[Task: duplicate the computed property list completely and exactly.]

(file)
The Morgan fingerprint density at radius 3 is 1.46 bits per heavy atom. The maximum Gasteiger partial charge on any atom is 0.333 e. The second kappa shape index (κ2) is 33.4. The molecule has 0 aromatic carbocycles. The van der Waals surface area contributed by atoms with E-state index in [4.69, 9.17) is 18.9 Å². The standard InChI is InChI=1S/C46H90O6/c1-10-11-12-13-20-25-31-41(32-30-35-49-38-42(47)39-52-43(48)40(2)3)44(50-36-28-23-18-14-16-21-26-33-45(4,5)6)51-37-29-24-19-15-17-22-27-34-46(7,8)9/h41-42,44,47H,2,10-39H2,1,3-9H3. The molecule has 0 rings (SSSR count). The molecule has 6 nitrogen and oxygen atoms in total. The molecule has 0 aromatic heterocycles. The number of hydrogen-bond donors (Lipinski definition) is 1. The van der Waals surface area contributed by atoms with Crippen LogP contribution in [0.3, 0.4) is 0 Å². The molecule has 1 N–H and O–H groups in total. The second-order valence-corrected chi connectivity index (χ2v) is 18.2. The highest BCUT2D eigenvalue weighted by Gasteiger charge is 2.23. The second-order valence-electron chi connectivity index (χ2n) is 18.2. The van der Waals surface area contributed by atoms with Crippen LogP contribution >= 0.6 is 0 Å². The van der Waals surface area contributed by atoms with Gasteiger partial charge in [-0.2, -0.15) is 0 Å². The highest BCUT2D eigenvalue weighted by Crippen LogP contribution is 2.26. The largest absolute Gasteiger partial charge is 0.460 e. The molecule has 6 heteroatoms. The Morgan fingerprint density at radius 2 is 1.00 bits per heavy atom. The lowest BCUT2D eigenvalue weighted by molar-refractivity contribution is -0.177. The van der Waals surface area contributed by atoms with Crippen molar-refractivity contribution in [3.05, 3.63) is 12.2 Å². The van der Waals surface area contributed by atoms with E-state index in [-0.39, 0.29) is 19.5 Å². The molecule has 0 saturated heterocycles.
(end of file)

The Morgan fingerprint density at radius 3 is 1.46 bits per heavy atom. The maximum Gasteiger partial charge on any atom is 0.333 e. The second kappa shape index (κ2) is 33.4. The molecule has 0 aromatic carbocycles. The van der Waals surface area contributed by atoms with E-state index in [4.69, 9.17) is 18.9 Å². The standard InChI is InChI=1S/C46H90O6/c1-10-11-12-13-20-25-31-41(32-30-35-49-38-42(47)39-52-43(48)40(2)3)44(50-36-28-23-18-14-16-21-26-33-45(4,5)6)51-37-29-24-19-15-17-22-27-34-46(7,8)9/h41-42,44,47H,2,10-39H2,1,3-9H3. The molecule has 0 rings (SSSR count). The molecule has 6 nitrogen and oxygen atoms in total. The molecule has 0 aromatic heterocycles. The number of hydrogen-bond donors (Lipinski definition) is 1. The van der Waals surface area contributed by atoms with Crippen LogP contribution in [0.3, 0.4) is 0 Å². The molecule has 1 N–H and O–H groups in total. The second-order valence-corrected chi connectivity index (χ2v) is 18.2. The highest BCUT2D eigenvalue weighted by Gasteiger charge is 2.23. The second-order valence-electron chi connectivity index (χ2n) is 18.2. The van der Waals surface area contributed by atoms with Crippen LogP contribution >= 0.6 is 0 Å². The van der Waals surface area contributed by atoms with Gasteiger partial charge in [-0.2, -0.15) is 0 Å². The highest BCUT2D eigenvalue weighted by Crippen LogP contribution is 2.26. The largest absolute Gasteiger partial charge is 0.460 e. The molecule has 6 heteroatoms. The Morgan fingerprint density at radius 2 is 1.00 bits per heavy atom. The lowest BCUT2D eigenvalue weighted by molar-refractivity contribution is -0.177. The van der Waals surface area contributed by atoms with Crippen molar-refractivity contribution in [3.05, 3.63) is 12.2 Å². The van der Waals surface area contributed by atoms with E-state index in [-0.39, 0.29) is 19.5 Å². The molecule has 0 saturated heterocycles.